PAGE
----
When it comes to geography, I’m a cat, not a dog. I’m slow to settle in. When I moved from Texas to the Bay Area, I loved it right away, but it took me a year or longer to start to feel like this was my home. Smaller moves across the bridge to San Francisco in 1993, and back to the East Bay in 2009, produced a similar shock.

While I’m great with a map, and I can get the big picture of what’s what pretty quickly, my “real” map of where I live is more pictorial and personal. I don’t know if this is how everyone does it, but over time I build up connections, a friend’s house, my favorite hardware store, the park where the dog got bitten that time. It’s when these associations paper over the whole landscape that I feel really settled and at home.

This week I was struck with how much my Berkeley landmarks are increasingly my kids’ landmarks: their former dental office, their schools, their favorite restaurants (not, as you know, to be confused with my favorite restaurants!). The softball field we went to by mistake trying to find little league. The art supply. A great kids shoe store. The seasonally-decorated cookie aisle in the market. Jonathan’s rock. The road where the wild turkeys sometimes gobble around.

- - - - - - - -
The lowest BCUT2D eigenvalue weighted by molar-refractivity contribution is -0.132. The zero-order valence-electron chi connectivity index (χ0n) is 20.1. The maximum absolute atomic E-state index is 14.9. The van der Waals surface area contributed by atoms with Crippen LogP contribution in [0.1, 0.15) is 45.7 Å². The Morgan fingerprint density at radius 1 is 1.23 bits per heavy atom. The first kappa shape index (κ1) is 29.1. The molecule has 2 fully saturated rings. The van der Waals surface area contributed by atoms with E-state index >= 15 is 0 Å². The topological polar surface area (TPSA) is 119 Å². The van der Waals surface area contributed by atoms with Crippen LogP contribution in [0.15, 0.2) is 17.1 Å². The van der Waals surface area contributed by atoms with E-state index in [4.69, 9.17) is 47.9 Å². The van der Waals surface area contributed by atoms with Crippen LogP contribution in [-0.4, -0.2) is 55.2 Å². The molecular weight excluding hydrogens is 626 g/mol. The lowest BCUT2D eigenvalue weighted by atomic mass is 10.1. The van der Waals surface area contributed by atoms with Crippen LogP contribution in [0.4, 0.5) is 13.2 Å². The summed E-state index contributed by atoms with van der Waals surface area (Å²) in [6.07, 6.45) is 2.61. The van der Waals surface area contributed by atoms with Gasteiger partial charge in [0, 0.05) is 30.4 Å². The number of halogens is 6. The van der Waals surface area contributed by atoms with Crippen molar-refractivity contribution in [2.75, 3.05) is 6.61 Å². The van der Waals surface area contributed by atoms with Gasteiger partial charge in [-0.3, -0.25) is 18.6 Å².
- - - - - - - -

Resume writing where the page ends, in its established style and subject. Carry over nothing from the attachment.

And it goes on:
All these places and hundreds more are now linked in my mind to our family. Gradually “my” map of the East Bay is becoming our map. While I’d be just fine with never having been inside a Chuck E Cheese, most of the time it’s delightful to have my kids’ joyful, sugar addicted view as I navigate around town.

Two years ago next month we met the kids, Two years ago May they moved in. My East Bay, my whole map of the world, will never be the same. And I’m so glad for it.